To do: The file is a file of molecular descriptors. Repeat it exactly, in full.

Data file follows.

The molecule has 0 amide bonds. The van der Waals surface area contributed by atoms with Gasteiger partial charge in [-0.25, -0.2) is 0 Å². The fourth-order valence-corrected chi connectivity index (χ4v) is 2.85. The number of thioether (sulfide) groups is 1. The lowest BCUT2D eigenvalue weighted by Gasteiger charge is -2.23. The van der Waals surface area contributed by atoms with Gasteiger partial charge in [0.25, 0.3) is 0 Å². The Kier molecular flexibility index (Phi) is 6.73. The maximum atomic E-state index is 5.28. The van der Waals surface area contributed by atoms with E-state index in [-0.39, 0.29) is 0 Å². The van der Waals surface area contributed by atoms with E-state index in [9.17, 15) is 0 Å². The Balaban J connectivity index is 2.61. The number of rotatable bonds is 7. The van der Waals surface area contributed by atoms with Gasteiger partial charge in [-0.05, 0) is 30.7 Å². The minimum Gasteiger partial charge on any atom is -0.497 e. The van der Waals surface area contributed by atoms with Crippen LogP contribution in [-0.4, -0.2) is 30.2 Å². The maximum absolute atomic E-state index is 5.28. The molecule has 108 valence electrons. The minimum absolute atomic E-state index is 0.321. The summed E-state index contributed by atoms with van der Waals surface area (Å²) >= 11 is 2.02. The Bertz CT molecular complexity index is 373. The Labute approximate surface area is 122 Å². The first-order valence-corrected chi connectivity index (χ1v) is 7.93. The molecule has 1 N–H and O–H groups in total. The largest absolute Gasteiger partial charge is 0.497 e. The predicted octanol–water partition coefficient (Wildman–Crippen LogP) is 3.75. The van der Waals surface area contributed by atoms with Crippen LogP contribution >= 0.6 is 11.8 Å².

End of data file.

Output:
The molecule has 0 amide bonds. The van der Waals surface area contributed by atoms with Gasteiger partial charge in [-0.25, -0.2) is 0 Å². The fourth-order valence-corrected chi connectivity index (χ4v) is 2.85. The number of thioether (sulfide) groups is 1. The lowest BCUT2D eigenvalue weighted by Gasteiger charge is -2.23. The van der Waals surface area contributed by atoms with Gasteiger partial charge in [0.25, 0.3) is 0 Å². The Kier molecular flexibility index (Phi) is 6.73. The maximum atomic E-state index is 5.28. The van der Waals surface area contributed by atoms with E-state index in [-0.39, 0.29) is 0 Å². The van der Waals surface area contributed by atoms with E-state index in [9.17, 15) is 0 Å². The Balaban J connectivity index is 2.61. The number of rotatable bonds is 7. The van der Waals surface area contributed by atoms with Gasteiger partial charge in [-0.05, 0) is 30.7 Å². The minimum Gasteiger partial charge on any atom is -0.497 e. The van der Waals surface area contributed by atoms with Crippen LogP contribution in [-0.4, -0.2) is 30.2 Å². The maximum absolute atomic E-state index is 5.28. The molecule has 108 valence electrons. The minimum absolute atomic E-state index is 0.321. The summed E-state index contributed by atoms with van der Waals surface area (Å²) >= 11 is 2.02. The Bertz CT molecular complexity index is 373. The Labute approximate surface area is 122 Å². The first-order valence-corrected chi connectivity index (χ1v) is 7.93. The molecule has 1 N–H and O–H groups in total. The largest absolute Gasteiger partial charge is 0.497 e. The predicted octanol–water partition coefficient (Wildman–Crippen LogP) is 3.75. The van der Waals surface area contributed by atoms with Crippen LogP contribution >= 0.6 is 11.8 Å².